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2 of 2 people found the following review helpful By "sgutman3" on April 11, 2001
Format: Hardcover
Amit Chaudhuri chronicles the return to Calcutta of an Indian-American who has recently been divorced. His arrival, his return to his parents' home, his re-immersion in Calcutta, his attempt to move through each unexceptional day -- all of these are the means by which this inarticulate and inadequate man tries to deal with the great crises which confront him. Those crises are, of course, the divorce and its aftermath, including his relations with the young son who joins him on this return to India; but they are as well the gap between himself and his own parents, who are of a different generation, who are aging, who do not understand the modern world and its habit of divorce.
The world is not always full of "sound and fury," as Amit Chaudhouri understands very well. Our destinies are worked out in the everyday, and we struggle as Wallace Stevens so aptly put it with "the maladies of the quotidian." It is the novel's triumph that these struggles reveal themselves beneath the everyday events Chaudhouri describes so well, and that a sense of loss and inadequacy permeates the quietly lyrical descriptions which are the substance of the novel.
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3 of 4 people found the following review helpful By Corinna Byer on February 16, 2001
Format: Hardcover
Amit's Chaudhuri's first collection of three small novels entitled Freedom Song won him great critical acclaim and raves, even from such master stylists as Salman Rushdie over the beauty and thoughtfulness of his writing. Yes, the writing in this collection is very poetic and well-crafted, but the stories themselves never truly went anywhere. Unfortunately, his new novel A New World, suffers the same fate. The plot is a potentially revealing, touching and illuminating one, despite the fact that its same basic outlines have been used and reused in many different novels. Such a talented writer as Chaudhuri ought to be able to make something interesting and captivating out of it. In the novel, a man who has been living in the US, makes his regular visit to his parents in India with his young son, of whom he has custody for the summer. He has private regrets, of his failed marriage, of his relationship with his parents, and personal worries about his son, which of course are brought out throughout the course of the novel. His parents naturally have their own concerns and worries about him. So, in many ways this is meant to be an exploration of family bonds, of the strange feelings which accompany returning home after a long absence, of cultural collision in general.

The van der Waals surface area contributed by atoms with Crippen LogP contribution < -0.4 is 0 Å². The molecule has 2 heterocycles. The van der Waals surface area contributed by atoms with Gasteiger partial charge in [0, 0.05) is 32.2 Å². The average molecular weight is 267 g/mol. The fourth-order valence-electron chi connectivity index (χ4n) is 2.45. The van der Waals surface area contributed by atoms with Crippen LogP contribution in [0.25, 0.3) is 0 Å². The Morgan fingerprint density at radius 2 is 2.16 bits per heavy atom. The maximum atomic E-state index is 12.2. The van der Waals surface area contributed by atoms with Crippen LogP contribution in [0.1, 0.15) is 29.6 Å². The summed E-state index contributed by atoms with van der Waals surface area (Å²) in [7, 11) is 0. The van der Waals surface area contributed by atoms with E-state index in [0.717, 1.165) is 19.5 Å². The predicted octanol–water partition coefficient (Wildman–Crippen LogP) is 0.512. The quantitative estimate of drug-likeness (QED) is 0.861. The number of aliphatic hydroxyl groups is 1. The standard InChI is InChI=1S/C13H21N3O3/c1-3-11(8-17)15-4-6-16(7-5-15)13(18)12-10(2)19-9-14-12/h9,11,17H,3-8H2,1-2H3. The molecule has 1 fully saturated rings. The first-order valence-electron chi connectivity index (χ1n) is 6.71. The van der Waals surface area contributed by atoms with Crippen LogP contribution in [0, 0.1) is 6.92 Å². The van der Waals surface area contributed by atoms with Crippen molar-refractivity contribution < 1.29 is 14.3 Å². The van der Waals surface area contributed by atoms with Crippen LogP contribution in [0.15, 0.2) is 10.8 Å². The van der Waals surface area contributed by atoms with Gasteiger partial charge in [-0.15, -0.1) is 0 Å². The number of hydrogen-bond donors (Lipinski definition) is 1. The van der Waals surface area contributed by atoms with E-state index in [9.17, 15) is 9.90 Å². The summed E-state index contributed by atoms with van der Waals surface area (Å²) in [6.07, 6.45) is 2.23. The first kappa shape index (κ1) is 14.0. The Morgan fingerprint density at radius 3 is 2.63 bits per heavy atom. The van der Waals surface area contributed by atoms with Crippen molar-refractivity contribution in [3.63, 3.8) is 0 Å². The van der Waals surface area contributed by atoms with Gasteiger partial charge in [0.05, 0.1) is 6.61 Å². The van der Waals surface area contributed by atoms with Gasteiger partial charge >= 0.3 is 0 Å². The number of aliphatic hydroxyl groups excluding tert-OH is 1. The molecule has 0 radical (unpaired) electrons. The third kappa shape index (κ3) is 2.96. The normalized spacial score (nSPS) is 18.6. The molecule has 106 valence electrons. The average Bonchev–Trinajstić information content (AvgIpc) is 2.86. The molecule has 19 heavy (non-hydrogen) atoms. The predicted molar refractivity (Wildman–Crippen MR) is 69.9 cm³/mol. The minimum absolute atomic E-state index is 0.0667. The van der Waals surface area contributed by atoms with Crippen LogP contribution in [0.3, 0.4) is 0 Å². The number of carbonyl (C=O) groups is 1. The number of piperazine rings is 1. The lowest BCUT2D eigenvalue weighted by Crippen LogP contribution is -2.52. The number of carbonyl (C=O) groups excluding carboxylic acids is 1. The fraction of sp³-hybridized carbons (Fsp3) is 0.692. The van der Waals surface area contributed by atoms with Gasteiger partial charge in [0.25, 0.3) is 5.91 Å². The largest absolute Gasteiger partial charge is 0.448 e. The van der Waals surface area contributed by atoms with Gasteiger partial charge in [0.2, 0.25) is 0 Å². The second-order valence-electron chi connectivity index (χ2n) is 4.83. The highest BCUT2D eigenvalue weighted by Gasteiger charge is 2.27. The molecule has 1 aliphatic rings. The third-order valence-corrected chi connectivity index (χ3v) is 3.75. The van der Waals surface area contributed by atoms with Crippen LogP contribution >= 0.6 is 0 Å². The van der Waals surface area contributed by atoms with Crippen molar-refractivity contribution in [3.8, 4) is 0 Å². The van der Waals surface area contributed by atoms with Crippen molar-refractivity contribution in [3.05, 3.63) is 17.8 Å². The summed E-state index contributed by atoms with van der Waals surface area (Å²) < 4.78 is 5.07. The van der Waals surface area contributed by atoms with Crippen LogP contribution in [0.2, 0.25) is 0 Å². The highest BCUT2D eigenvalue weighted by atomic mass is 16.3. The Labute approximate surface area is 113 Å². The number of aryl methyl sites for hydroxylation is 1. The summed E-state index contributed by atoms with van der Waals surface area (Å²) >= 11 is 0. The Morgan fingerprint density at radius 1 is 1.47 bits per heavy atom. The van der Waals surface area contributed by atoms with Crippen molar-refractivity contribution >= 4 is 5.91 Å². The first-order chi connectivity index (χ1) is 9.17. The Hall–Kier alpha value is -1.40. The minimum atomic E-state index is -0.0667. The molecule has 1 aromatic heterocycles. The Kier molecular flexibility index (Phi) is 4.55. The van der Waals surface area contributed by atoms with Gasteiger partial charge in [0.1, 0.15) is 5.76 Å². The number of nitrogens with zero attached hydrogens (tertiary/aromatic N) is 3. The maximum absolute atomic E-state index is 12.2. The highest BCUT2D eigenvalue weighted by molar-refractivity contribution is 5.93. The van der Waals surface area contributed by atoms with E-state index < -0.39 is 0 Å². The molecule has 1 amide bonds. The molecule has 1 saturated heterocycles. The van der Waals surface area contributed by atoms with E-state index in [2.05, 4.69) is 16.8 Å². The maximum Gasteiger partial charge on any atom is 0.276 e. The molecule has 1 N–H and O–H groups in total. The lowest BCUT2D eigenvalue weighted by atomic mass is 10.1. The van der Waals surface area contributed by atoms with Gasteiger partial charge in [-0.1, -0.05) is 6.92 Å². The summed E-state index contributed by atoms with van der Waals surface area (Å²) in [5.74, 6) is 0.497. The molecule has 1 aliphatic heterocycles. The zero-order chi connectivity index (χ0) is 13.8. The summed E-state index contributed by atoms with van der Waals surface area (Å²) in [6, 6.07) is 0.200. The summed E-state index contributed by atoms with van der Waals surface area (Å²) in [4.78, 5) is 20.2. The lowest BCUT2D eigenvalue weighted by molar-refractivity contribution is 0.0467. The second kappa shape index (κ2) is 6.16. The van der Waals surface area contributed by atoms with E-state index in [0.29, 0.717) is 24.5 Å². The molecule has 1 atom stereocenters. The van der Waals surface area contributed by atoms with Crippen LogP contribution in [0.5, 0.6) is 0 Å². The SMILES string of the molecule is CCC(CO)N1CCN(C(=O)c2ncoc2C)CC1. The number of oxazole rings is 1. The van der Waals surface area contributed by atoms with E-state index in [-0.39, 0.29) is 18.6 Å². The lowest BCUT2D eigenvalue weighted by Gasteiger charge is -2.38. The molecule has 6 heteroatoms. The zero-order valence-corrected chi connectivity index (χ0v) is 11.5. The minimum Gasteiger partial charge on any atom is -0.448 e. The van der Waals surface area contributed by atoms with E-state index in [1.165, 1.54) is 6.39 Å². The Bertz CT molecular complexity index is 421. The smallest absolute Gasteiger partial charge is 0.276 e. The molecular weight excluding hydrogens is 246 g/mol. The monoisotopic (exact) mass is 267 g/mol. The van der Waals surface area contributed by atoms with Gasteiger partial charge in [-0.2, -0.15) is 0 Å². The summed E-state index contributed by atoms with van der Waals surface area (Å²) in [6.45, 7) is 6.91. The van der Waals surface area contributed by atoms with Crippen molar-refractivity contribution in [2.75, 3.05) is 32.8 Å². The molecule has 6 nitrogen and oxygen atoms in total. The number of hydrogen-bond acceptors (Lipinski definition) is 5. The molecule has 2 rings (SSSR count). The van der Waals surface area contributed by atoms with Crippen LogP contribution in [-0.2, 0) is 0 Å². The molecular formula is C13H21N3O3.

In short, the novel's structure is a great opportunity for a writer as skilled as Chaudhuri to really make an impact, to write something about families, about parents and children that really captures an essence which everyone has felt. But, as in the case of his previous novels, this one ultimately drags and refuses to move, and a reader, no matter how much he loves Chaudhuri's prose, and wants to like the novel, will find himself yawning.
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Format: Hardcover
There is nothing gratuitous about this book. Chaudhuri uses sparse language to convey the feeling of loss. The main character in the book, Jayojit, through his divorce, has lost his confidence, his desire, and his place in the world. Chaudhuri is able to communicate this to the writer with descriptions of torpor in a hot summer in Calcutta. There is no real plot, just a description of a summer of pain and, one hopes, of partial rebirth. Chaudhuri's writing is reminiscent of Hemingway. Unlike many Indian authors today, he writes cleanly and sparsely and does not feel the need to provoke the reader.